This is immediately related to the second issue I want to raise: science is fallible. Good scientific practice necessarily involves being open to revision of theories and views in light of new information or analyses as well as in response to debate and the negotiation of different perspectives. It necessarily means never being in a position of absolute certainty and always being ready to admit having been wrong. This too applies all the more to an evolving situation such as the current one where new data constantly keeps pouring in, and where new ideas, analyses and recommendations continuously arise. And here, for the general public, the problem is not merely practical but psychological-epistemological. The seemingly interminable fluctuation in the views of the scientists of the various institutions, the influx of numbers and charts, and the sometimes contradictory opinions, can be psychologically taxing, for their cognitive incorporation requires an alertness and mental plasticity that might be overly demanding for many of us. We must be cognitively limber enough to switch from “masks are ineffective” on one day to “masks are absolutely crucial” on another day.
A humorous but all-too prescient dramatization of the sense of bewilderment and the difficulty of the public to keep up with the views of scientists is to be found in Don DeLillo’s novel White Noise, where the gaseous eruption stemming from a chemical disaster is referred to, first, as a feathery plume, then as a dark billowing cloud, and finally as an airborne toxic event, and where the corresponding symptoms of being exposed to the toxins are communicated first as including skin irritation and sweaty palms, then nausea, vomiting, and shortness of breath, later as palpitations and a sense of déjà vu, and finally as convulsions, coma and miscarriage. The children of the family at the center of the narrative, in their apparent exhibition of already outdated symptoms, illustrate the challenges we face in our attempts not to lag behind science’s pronouncements.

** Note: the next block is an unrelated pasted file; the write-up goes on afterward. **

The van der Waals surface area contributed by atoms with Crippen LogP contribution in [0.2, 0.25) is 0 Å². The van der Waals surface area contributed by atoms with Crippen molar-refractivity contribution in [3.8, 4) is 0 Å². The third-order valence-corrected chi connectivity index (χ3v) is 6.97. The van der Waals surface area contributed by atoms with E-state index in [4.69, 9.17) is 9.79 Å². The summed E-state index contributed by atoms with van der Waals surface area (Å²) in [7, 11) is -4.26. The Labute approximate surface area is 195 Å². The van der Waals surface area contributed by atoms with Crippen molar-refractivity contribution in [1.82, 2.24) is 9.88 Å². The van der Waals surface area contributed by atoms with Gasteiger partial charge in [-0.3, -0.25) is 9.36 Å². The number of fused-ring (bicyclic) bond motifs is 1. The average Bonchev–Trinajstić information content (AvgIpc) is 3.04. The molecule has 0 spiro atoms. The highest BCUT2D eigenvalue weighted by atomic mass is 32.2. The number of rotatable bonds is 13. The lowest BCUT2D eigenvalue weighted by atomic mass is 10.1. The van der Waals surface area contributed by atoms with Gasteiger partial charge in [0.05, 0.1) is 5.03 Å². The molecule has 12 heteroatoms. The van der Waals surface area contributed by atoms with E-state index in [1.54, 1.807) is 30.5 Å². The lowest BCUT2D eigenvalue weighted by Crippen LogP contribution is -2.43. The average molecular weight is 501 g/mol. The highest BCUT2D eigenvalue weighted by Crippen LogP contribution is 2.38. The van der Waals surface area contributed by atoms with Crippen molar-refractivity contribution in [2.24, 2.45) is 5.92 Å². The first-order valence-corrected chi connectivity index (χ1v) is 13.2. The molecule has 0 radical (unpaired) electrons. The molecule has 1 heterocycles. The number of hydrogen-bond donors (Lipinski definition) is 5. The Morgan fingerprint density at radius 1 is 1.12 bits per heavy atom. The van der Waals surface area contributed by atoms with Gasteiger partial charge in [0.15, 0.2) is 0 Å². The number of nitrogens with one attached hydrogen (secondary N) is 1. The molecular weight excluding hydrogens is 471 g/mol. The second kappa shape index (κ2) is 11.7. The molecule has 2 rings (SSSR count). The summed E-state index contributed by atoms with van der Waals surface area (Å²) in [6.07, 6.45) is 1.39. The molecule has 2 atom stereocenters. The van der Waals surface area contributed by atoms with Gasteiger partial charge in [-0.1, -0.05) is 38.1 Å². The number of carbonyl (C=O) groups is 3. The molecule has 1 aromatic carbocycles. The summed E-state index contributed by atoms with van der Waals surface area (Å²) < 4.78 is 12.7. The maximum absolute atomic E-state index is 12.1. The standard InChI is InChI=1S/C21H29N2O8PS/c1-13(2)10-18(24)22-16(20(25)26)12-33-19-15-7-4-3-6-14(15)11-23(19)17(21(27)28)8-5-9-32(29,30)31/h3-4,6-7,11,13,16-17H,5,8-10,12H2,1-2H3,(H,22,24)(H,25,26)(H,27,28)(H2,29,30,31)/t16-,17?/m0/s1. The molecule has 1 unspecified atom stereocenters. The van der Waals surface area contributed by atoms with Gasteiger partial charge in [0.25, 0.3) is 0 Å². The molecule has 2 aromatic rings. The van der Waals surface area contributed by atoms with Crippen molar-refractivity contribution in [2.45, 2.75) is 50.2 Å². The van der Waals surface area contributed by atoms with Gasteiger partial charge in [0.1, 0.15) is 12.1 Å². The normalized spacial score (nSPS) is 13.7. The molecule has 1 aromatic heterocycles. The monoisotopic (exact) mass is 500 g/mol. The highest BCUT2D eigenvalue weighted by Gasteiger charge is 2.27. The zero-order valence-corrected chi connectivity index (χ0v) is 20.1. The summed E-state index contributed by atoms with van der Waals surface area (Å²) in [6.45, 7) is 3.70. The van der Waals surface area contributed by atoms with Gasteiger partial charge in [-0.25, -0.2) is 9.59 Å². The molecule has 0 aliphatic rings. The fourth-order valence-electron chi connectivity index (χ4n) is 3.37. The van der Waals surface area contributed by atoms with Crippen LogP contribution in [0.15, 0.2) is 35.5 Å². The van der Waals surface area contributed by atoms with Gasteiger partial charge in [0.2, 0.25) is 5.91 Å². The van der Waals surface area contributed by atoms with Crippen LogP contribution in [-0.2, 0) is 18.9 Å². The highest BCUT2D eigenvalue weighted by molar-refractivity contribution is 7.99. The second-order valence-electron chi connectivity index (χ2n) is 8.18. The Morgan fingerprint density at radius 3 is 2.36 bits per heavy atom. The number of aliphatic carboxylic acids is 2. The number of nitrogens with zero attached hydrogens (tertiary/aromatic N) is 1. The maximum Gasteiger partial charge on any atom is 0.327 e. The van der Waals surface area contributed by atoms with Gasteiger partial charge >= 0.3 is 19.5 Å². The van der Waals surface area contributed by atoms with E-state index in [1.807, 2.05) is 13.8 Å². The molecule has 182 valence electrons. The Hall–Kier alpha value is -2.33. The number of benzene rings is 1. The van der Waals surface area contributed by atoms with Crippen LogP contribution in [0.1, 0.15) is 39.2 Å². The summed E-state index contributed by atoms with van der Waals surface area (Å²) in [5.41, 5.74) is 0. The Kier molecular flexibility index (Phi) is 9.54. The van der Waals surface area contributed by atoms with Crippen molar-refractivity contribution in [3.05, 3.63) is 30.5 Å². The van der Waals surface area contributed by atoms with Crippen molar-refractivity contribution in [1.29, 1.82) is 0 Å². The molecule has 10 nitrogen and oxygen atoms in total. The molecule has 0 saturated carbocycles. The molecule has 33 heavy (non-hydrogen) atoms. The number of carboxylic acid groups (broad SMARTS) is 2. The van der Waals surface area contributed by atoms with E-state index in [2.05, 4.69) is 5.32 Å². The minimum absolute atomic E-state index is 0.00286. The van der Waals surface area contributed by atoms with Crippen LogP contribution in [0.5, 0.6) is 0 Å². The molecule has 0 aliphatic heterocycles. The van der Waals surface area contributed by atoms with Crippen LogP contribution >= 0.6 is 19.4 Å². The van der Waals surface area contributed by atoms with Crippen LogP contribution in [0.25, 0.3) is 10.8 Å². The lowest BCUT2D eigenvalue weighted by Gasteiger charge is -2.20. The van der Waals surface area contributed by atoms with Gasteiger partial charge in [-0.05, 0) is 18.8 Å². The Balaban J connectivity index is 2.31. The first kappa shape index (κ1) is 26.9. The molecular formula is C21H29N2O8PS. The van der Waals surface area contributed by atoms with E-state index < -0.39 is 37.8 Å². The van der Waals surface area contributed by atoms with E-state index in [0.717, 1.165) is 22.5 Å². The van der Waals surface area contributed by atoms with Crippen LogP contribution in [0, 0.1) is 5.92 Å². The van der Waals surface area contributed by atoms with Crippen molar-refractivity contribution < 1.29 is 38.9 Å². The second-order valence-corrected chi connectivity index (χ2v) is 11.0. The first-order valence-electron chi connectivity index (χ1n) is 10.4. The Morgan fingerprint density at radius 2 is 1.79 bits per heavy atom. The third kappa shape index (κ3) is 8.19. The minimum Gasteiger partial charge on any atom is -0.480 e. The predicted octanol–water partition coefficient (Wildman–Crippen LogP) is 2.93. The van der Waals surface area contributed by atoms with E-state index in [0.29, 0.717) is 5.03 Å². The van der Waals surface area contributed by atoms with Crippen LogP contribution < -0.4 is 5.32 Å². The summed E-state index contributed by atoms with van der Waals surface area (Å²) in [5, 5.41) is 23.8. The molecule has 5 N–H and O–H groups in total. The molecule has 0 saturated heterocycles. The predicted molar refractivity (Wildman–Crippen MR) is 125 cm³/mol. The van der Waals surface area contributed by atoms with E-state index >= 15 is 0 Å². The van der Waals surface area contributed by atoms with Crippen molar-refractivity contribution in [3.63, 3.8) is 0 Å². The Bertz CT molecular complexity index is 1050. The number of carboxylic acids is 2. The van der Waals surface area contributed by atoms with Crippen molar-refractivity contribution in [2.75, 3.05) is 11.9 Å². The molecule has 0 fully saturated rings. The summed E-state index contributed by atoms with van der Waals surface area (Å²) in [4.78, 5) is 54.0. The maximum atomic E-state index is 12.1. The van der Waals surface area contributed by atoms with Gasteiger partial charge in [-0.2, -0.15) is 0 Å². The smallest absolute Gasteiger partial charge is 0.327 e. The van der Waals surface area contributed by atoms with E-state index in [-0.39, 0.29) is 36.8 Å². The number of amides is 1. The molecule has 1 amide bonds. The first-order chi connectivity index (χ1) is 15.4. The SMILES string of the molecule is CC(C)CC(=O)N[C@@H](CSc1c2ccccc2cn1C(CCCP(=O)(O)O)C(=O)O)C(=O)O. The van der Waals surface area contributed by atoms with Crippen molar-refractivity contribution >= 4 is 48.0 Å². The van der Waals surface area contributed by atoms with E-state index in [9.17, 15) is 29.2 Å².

But it is especially at times of disaster or crisis that we crave stability, certainty and uniformity, not tentativeness, openness, and pluralism. Our impatience and anxiety find it hard to tolerate the slow-moving, hesitant, and sometimes fickle and creaking operations of the scientific machine. Indeed, we seem at times to misunderstand fundamentally the nature of the scientific project as such, and in a manner reminiscent of the views of some 17th or 18th century philosopher, expect knowledge to be certain and definitive or be nothing at all. For some of us, merely labeling a scientific view a “theory” is enough to discredit it. On the background of such expectations it is precisely the frequent change in the scientists’ views – motivated at times by extra-scientific considerations – that can generate disappointment and distrust. Consequently, one should not be surprised if people find appealing the uncompromising assuredness of a president who seldom (if at all) openly and explicitly admits of having been wrong; an unscientific president par excellence.
In times of crisis, then, the demands that we are inclined to pose to science are at odds with the nature of science itself. And yet we must try to live with it. We must try, to quote Nietzsche, ‘to take leave of all faith and every wish for certainty’ and practice maintaining ourselves ‘on insubstantial ropes and possibilities and dancing ever near abysses’ (The Gay Science, 347). This is what Nietzsche expects of his ideal “free spirit”. But are we strong enough for such a nerve-wracking and mentally exhausting task? It is our only rational option.